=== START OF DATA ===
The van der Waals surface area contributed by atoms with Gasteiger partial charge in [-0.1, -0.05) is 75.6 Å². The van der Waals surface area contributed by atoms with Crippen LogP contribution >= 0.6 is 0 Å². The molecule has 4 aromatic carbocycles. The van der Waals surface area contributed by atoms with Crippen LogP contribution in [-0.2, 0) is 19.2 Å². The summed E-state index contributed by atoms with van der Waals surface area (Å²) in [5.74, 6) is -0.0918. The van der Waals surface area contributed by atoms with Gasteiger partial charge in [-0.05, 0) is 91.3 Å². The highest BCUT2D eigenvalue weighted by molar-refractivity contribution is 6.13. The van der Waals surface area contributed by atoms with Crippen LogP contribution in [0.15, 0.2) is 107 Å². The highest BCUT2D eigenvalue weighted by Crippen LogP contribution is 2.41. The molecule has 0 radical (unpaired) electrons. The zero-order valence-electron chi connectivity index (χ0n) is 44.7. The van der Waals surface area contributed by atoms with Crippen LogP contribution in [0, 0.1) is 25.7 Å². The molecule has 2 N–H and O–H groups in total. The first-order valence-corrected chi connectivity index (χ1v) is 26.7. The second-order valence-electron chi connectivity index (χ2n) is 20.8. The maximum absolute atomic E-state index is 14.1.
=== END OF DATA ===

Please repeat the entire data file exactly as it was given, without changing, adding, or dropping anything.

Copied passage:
The van der Waals surface area contributed by atoms with Gasteiger partial charge in [-0.1, -0.05) is 75.6 Å². The van der Waals surface area contributed by atoms with Crippen LogP contribution >= 0.6 is 0 Å². The molecule has 4 aromatic carbocycles. The van der Waals surface area contributed by atoms with Crippen LogP contribution in [-0.2, 0) is 19.2 Å². The summed E-state index contributed by atoms with van der Waals surface area (Å²) in [5.74, 6) is -0.0918. The van der Waals surface area contributed by atoms with Gasteiger partial charge in [-0.05, 0) is 91.3 Å². The highest BCUT2D eigenvalue weighted by molar-refractivity contribution is 6.13. The van der Waals surface area contributed by atoms with Crippen LogP contribution in [0.15, 0.2) is 107 Å². The highest BCUT2D eigenvalue weighted by Crippen LogP contribution is 2.41. The molecule has 0 radical (unpaired) electrons. The zero-order valence-electron chi connectivity index (χ0n) is 44.7. The van der Waals surface area contributed by atoms with Crippen LogP contribution in [0, 0.1) is 25.7 Å². The molecule has 2 N–H and O–H groups in total. The first-order valence-corrected chi connectivity index (χ1v) is 26.7. The second-order valence-electron chi connectivity index (χ2n) is 20.8. The maximum absolute atomic E-state index is 14.1.